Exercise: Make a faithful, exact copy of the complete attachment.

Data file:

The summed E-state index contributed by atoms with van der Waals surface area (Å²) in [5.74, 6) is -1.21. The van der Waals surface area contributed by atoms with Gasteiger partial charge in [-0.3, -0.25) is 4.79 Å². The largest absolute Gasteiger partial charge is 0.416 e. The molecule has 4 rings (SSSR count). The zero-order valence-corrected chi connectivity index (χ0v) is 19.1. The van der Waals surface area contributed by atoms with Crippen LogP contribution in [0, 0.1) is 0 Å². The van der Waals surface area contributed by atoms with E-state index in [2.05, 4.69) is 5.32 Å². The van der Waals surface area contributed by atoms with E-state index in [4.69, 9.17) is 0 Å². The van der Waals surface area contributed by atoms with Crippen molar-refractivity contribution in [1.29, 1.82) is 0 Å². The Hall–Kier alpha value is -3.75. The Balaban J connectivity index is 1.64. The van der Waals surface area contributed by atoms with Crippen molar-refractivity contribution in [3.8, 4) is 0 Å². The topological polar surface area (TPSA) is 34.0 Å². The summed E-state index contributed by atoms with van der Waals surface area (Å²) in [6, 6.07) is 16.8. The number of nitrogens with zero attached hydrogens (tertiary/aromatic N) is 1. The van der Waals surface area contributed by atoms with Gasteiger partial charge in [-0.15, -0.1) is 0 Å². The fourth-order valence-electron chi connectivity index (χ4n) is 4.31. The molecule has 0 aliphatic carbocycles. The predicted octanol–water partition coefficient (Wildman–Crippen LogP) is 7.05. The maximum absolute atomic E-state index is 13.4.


The summed E-state index contributed by atoms with van der Waals surface area (Å²) in [5.74, 6) is -1.21. The van der Waals surface area contributed by atoms with Gasteiger partial charge in [-0.3, -0.25) is 4.79 Å². The largest absolute Gasteiger partial charge is 0.416 e. The molecule has 4 rings (SSSR count). The zero-order valence-corrected chi connectivity index (χ0v) is 19.1. The van der Waals surface area contributed by atoms with Crippen LogP contribution in [0, 0.1) is 0 Å². The van der Waals surface area contributed by atoms with E-state index in [2.05, 4.69) is 5.32 Å². The van der Waals surface area contributed by atoms with E-state index in [4.69, 9.17) is 0 Å². The van der Waals surface area contributed by atoms with Crippen molar-refractivity contribution in [1.29, 1.82) is 0 Å². The Hall–Kier alpha value is -3.75. The Balaban J connectivity index is 1.64. The van der Waals surface area contributed by atoms with Crippen molar-refractivity contribution in [3.8, 4) is 0 Å². The topological polar surface area (TPSA) is 34.0 Å². The summed E-state index contributed by atoms with van der Waals surface area (Å²) in [6, 6.07) is 16.8. The number of nitrogens with zero attached hydrogens (tertiary/aromatic N) is 1. The van der Waals surface area contributed by atoms with Gasteiger partial charge in [-0.15, -0.1) is 0 Å². The fourth-order valence-electron chi connectivity index (χ4n) is 4.31. The molecule has 0 aliphatic carbocycles. The predicted octanol–water partition coefficient (Wildman–Crippen LogP) is 7.05. The maximum absolute atomic E-state index is 13.4.